An optical version of Quantum Hall Effect (QHE)

Credit: Rensselaer Polytechnic Institute

At Rensselaer Polytechnic Institute, researchers working at the intersection of materials science, chemical engineering, and physics are uncovering an optical version of Quantum Hall Effect (QHE).

QHE is a difference in mechanical voltage that is created when a two-dimensional semiconductor is placed in a large magnetic field. The magnetic field causes electrons to move in such a way that current no longer flows through the entire semiconductor, only on the edges.

The team has worked about the quantization of excitons which is a promising particle found within transitional metal dichalcogenides (TMDs) that is formed when light hits a semiconductor and a positively charged particle bonds with a negatively charged particle. The strong bond that unites those two particles holds a significant amount of energy.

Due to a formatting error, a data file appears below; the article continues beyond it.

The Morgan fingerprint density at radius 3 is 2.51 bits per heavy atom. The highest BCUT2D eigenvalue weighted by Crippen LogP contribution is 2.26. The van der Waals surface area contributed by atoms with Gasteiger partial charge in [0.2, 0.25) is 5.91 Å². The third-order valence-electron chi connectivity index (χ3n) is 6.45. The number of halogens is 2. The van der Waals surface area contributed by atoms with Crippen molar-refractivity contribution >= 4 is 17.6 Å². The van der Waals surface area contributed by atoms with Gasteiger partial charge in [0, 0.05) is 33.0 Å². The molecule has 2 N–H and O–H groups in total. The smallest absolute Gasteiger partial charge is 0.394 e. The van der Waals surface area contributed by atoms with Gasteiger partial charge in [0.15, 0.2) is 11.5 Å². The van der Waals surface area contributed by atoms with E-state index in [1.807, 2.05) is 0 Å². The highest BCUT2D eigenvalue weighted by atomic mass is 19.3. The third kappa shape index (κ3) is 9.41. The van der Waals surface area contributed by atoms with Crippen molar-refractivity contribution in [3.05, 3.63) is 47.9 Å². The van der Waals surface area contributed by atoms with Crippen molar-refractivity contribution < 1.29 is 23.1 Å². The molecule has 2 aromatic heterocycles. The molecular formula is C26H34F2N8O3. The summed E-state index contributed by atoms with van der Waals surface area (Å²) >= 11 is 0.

The researchers focused much of their research on this new frontier, understanding that the exciton has the potential to be harnessed for a multitude of applications, including quantum computing, memory storage, and even solar energy harvesting. They have worked on a process to fabricate extremely clean and high-quality two-dimensional semiconductors out of TMDs, so they can study their intrinsic properties.

They studied the excitons in the presence of a large magnetic field, inducing energy quantization known as Landau quantization—an effect that has previously been difficult to see optically. (Phys.org)

The research has been published in Physical Review X.

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